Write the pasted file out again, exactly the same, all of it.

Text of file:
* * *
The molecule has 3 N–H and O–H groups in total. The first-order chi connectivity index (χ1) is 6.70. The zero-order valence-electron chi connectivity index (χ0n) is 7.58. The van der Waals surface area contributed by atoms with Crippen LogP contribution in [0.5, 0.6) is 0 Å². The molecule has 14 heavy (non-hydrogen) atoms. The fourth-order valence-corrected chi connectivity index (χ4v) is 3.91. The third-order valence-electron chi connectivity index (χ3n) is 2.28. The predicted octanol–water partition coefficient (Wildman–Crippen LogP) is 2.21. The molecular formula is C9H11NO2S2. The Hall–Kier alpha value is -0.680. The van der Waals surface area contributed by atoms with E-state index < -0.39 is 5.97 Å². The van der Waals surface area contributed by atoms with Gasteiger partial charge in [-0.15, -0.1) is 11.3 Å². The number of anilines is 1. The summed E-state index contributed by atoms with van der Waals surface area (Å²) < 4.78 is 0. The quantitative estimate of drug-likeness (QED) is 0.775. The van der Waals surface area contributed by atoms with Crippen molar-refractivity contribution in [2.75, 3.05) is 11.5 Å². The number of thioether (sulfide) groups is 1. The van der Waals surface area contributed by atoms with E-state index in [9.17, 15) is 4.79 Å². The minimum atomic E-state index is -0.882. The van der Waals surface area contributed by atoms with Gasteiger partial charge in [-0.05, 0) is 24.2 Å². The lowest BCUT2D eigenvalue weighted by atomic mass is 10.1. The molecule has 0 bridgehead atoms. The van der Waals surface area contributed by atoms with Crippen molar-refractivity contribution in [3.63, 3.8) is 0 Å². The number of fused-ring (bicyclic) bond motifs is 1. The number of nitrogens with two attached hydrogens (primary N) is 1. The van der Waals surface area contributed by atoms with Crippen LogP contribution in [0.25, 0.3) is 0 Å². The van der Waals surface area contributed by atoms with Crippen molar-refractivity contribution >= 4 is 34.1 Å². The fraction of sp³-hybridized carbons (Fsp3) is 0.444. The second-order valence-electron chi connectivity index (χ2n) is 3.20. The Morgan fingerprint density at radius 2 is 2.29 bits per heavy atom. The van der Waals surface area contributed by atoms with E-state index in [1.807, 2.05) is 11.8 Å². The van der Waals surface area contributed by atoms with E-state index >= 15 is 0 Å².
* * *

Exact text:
The molecule has 3 N–H and O–H groups in total. The first-order chi connectivity index (χ1) is 6.70. The zero-order valence-electron chi connectivity index (χ0n) is 7.58. The van der Waals surface area contributed by atoms with Crippen LogP contribution in [0.5, 0.6) is 0 Å². The molecule has 14 heavy (non-hydrogen) atoms. The fourth-order valence-corrected chi connectivity index (χ4v) is 3.91. The third-order valence-electron chi connectivity index (χ3n) is 2.28. The predicted octanol–water partition coefficient (Wildman–Crippen LogP) is 2.21. The molecular formula is C9H11NO2S2. The Hall–Kier alpha value is -0.680. The van der Waals surface area contributed by atoms with E-state index < -0.39 is 5.97 Å². The van der Waals surface area contributed by atoms with Gasteiger partial charge in [-0.15, -0.1) is 11.3 Å². The number of anilines is 1. The summed E-state index contributed by atoms with van der Waals surface area (Å²) < 4.78 is 0. The quantitative estimate of drug-likeness (QED) is 0.775. The van der Waals surface area contributed by atoms with Crippen molar-refractivity contribution in [2.75, 3.05) is 11.5 Å². The number of thioether (sulfide) groups is 1. The van der Waals surface area contributed by atoms with E-state index in [9.17, 15) is 4.79 Å². The minimum atomic E-state index is -0.882. The van der Waals surface area contributed by atoms with Gasteiger partial charge in [-0.05, 0) is 24.2 Å². The lowest BCUT2D eigenvalue weighted by atomic mass is 10.1. The molecule has 0 bridgehead atoms. The van der Waals surface area contributed by atoms with Crippen molar-refractivity contribution in [3.63, 3.8) is 0 Å². The number of fused-ring (bicyclic) bond motifs is 1. The number of nitrogens with two attached hydrogens (primary N) is 1. The van der Waals surface area contributed by atoms with Crippen LogP contribution in [0.25, 0.3) is 0 Å². The van der Waals surface area contributed by atoms with Crippen molar-refractivity contribution >= 4 is 34.1 Å². The fraction of sp³-hybridized carbons (Fsp3) is 0.444. The second-order valence-electron chi connectivity index (χ2n) is 3.20. The Morgan fingerprint density at radius 2 is 2.29 bits per heavy atom. The van der Waals surface area contributed by atoms with E-state index in [1.807, 2.05) is 11.8 Å². The van der Waals surface area contributed by atoms with E-state index >= 15 is 0 Å².